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Objective: To examine the quality of life of adults with congenital heart disease.
Design and setting: Observational, cross sectional study conducted at one general hospital in Birmingham, UK.
Patients: All 471 patients registered at the adult congenital heart disease clinic were sent the 36 item short form health survey (SF-36) to assess their quality of life. Questionnaires were completed by 276 (58.6%) patients (41.7% men; median (interquartile range) age 31.0 (26.3-36.0) years, range 16-85 years).
Results: Surprisingly, patients deemed surgically cured (for example, atrial septal defect repair) had significantly poorer quality of life in all domains (all p < 0.05), except for pain, than the general population, as determined from population normative data. Patients who had received palliative treatment reported quality of life scores similar to those who had never required cardiac surgery and to the general population, although both patient groups had significantly poorer physical functioning and overall general health perception than the general population (all p < 0.01). Patients with inoperable conditions had significantly poorer physical functioning (all p < 0.01) and overall general health perception (all p.< 0.05) than all other patients, and significantly worse quality of life in all domains than the similarly aged general population. Patients with cyanotic conditions had significantly worse quality of life than age and sex matched acyanotic patients (all p < 0.01).
Conclusions: Patients with inoperable or cyanotic conditions and, paradoxically, those deemed surgically cured, had the poorest quality of life among adults with congenital heart disease. However, all adults with congenital heart disease had significantly poorer levels of physical functioning and overall general health perception then similarly aged people in the general population.
Congenital heart disease is no longer limited to paediatric clinical practice. Medical and surgical advances have resulted in most children with congenital heart disease surviving to adulthood. (1 2) Unfortunately, for many patients with congenital heart disease further investigation and surgical intervention are necessary, and medical treatment and follow up are often life long. (3) It is apparent from clinical practice that the cardiac lesion is not always the major problem for these patients, whereas issues pertaining to quality of life, such as employment, exercise participation, and pregnancy, predominate.
The World Health Organization defined health as "a state of complete physical, mental, and social wellbeing and not merely the absence of disease or infirmity". (4) Thus, it is important to address not only physical health but also the emotional state and social functioning, together with occupational performance. Quality of life is a multidimensional construct that encompasses these four domains. (5)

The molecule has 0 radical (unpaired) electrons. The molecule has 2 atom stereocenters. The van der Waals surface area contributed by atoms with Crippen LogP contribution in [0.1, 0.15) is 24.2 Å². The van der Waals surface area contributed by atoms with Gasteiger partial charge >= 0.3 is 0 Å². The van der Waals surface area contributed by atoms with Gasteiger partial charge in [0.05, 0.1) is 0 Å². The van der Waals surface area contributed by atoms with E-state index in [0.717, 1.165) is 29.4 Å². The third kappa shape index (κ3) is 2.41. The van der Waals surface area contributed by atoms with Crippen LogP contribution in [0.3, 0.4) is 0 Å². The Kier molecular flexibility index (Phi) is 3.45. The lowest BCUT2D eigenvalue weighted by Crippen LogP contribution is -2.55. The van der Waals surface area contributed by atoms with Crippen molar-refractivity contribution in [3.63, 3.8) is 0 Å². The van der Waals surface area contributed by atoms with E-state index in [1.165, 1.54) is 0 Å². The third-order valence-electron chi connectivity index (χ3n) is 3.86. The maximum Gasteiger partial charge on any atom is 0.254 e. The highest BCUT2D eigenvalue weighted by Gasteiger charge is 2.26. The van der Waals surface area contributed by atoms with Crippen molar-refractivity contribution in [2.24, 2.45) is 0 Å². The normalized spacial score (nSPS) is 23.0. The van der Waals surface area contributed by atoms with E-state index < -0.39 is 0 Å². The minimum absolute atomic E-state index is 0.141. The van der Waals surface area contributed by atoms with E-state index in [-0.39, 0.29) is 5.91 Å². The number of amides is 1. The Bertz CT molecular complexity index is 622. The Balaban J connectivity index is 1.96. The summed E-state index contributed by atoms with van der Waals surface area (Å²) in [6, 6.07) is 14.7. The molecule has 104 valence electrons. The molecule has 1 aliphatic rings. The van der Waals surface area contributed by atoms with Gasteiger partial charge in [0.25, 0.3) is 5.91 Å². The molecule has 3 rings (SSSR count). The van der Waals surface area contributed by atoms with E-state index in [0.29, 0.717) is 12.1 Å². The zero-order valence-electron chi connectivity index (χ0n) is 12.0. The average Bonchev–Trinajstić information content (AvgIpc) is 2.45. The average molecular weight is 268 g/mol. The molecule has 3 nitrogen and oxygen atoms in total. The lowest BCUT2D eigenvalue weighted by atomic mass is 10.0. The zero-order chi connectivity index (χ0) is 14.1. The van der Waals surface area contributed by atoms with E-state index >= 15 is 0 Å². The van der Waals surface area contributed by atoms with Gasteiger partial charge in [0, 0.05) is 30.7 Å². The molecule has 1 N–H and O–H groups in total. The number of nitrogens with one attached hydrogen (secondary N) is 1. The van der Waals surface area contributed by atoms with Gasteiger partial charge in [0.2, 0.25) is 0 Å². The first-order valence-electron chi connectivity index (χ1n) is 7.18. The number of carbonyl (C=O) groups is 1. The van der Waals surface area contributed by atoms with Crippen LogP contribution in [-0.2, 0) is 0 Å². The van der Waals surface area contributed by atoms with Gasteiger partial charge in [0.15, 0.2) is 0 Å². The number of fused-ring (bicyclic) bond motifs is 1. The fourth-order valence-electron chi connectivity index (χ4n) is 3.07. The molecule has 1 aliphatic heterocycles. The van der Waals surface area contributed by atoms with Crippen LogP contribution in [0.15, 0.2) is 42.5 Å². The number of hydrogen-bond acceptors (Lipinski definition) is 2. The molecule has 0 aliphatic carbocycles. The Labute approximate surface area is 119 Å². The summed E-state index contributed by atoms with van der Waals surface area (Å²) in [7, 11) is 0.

Over the past 15 years interest in the quality of life among patients with congenital heart disease has increased. Despite this interest, little is known about the day to day functioning and wellbeing of adults with congenital heart disease. The majority of studies have investigated the psychosocial adjustment and development of children and adolescents with congenital heart disease (6 7) but have not explicitly examined quality of life. To date, studies have assessed quality of life in terms of marital status, employment status, level of physical activity, educational achievement, and number of natural offspring, rather than objectively assessing quality of life by using standardised measures. (8-11) Studies that have attempted to assess quality of life have usually included patients with relatively simple cardiovascular abnormalities, such as ventricular septal defect, and isolated aortic or pulmonary stenosis, (8 9) or have examined one particular diagnostic group. (9 12) However, these studies report that quality of life and patients' personal health assessments were comparable with those of the general population. (8 9 12)
The present study aimed at evaluating quality of life in all adult patients with congenital heart disease registered at the Adult Congenital Heart Disease clinic in Birmingham, UK.
All patients, aged 16 years or older on 1 January 2000, registered at the Adult Congenital Heart Disease clinic at City Hospital, Birmingham, were eligible for inclusion in the study. Four hundred and seventy one eligible patients were identified by our computerised database. Demographic data including age, sex, and ethnicity, as well as clinical data relating to the anatomical diagnosis, current clinical status, and present clinical management, were also established from the computerised database. Cyanosis was defined as an arterial oxygen saturation of < 90% at rest. To preserve anonymity, all patients were allocated a study number and data were collected by a non-clinical member of the team. The research protocol was approved by the ethics committee review board before the start of the study and all study participants provided informed consent.
Patients were assigned to one of five treatment categories: firstly, curative cardiac surgery ("surgically cured" …